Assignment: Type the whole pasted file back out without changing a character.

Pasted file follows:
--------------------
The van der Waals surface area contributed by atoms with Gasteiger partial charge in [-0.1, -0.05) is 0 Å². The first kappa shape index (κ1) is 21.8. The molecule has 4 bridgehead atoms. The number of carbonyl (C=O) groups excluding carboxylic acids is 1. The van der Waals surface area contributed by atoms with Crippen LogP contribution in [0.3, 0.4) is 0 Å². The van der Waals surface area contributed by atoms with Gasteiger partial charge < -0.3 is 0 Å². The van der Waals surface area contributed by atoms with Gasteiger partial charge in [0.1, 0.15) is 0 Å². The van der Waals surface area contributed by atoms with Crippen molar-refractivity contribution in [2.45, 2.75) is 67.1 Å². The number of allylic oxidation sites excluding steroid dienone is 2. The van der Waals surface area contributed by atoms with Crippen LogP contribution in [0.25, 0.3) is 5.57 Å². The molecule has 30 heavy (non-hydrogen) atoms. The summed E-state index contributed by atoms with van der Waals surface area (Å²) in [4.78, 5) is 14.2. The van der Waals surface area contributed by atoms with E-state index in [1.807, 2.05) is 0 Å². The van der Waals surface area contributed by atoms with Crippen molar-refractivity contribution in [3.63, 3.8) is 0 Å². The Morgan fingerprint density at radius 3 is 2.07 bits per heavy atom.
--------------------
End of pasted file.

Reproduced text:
The van der Waals surface area contributed by atoms with Gasteiger partial charge in [-0.1, -0.05) is 0 Å². The first kappa shape index (κ1) is 21.8. The molecule has 4 bridgehead atoms. The number of carbonyl (C=O) groups excluding carboxylic acids is 1. The van der Waals surface area contributed by atoms with Crippen LogP contribution in [0.3, 0.4) is 0 Å². The van der Waals surface area contributed by atoms with Gasteiger partial charge < -0.3 is 0 Å². The van der Waals surface area contributed by atoms with Gasteiger partial charge in [0.1, 0.15) is 0 Å². The van der Waals surface area contributed by atoms with Crippen molar-refractivity contribution in [2.45, 2.75) is 67.1 Å². The number of allylic oxidation sites excluding steroid dienone is 2. The van der Waals surface area contributed by atoms with Crippen LogP contribution in [0.25, 0.3) is 5.57 Å². The molecule has 30 heavy (non-hydrogen) atoms. The summed E-state index contributed by atoms with van der Waals surface area (Å²) in [4.78, 5) is 14.2. The van der Waals surface area contributed by atoms with E-state index in [1.807, 2.05) is 0 Å². The van der Waals surface area contributed by atoms with Crippen molar-refractivity contribution in [3.63, 3.8) is 0 Å². The Morgan fingerprint density at radius 3 is 2.07 bits per heavy atom.